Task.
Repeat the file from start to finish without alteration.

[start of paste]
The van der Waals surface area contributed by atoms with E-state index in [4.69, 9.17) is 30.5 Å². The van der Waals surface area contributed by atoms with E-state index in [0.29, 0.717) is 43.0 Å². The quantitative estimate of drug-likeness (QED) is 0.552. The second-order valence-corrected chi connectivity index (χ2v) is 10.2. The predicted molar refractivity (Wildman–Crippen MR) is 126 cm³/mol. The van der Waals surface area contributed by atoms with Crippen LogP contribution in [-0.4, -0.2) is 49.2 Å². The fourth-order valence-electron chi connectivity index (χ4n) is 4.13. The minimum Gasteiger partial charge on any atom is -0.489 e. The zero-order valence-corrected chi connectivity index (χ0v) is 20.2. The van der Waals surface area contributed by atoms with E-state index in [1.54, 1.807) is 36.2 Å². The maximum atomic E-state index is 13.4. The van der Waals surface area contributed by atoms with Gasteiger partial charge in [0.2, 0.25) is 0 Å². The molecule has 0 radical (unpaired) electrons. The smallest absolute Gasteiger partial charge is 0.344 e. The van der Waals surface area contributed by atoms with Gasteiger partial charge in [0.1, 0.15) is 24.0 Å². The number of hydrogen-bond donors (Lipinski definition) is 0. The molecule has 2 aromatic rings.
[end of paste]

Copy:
The van der Waals surface area contributed by atoms with E-state index in [4.69, 9.17) is 30.5 Å². The van der Waals surface area contributed by atoms with E-state index in [0.29, 0.717) is 43.0 Å². The quantitative estimate of drug-likeness (QED) is 0.552. The second-order valence-corrected chi connectivity index (χ2v) is 10.2. The predicted molar refractivity (Wildman–Crippen MR) is 126 cm³/mol. The van der Waals surface area contributed by atoms with Crippen LogP contribution in [-0.4, -0.2) is 49.2 Å². The fourth-order valence-electron chi connectivity index (χ4n) is 4.13. The minimum Gasteiger partial charge on any atom is -0.489 e. The zero-order valence-corrected chi connectivity index (χ0v) is 20.2. The van der Waals surface area contributed by atoms with E-state index in [1.54, 1.807) is 36.2 Å². The maximum atomic E-state index is 13.4. The van der Waals surface area contributed by atoms with Gasteiger partial charge in [0.2, 0.25) is 0 Å². The molecule has 0 radical (unpaired) electrons. The smallest absolute Gasteiger partial charge is 0.344 e. The van der Waals surface area contributed by atoms with Gasteiger partial charge in [0.1, 0.15) is 24.0 Å². The number of hydrogen-bond donors (Lipinski definition) is 0. The molecule has 2 aromatic rings.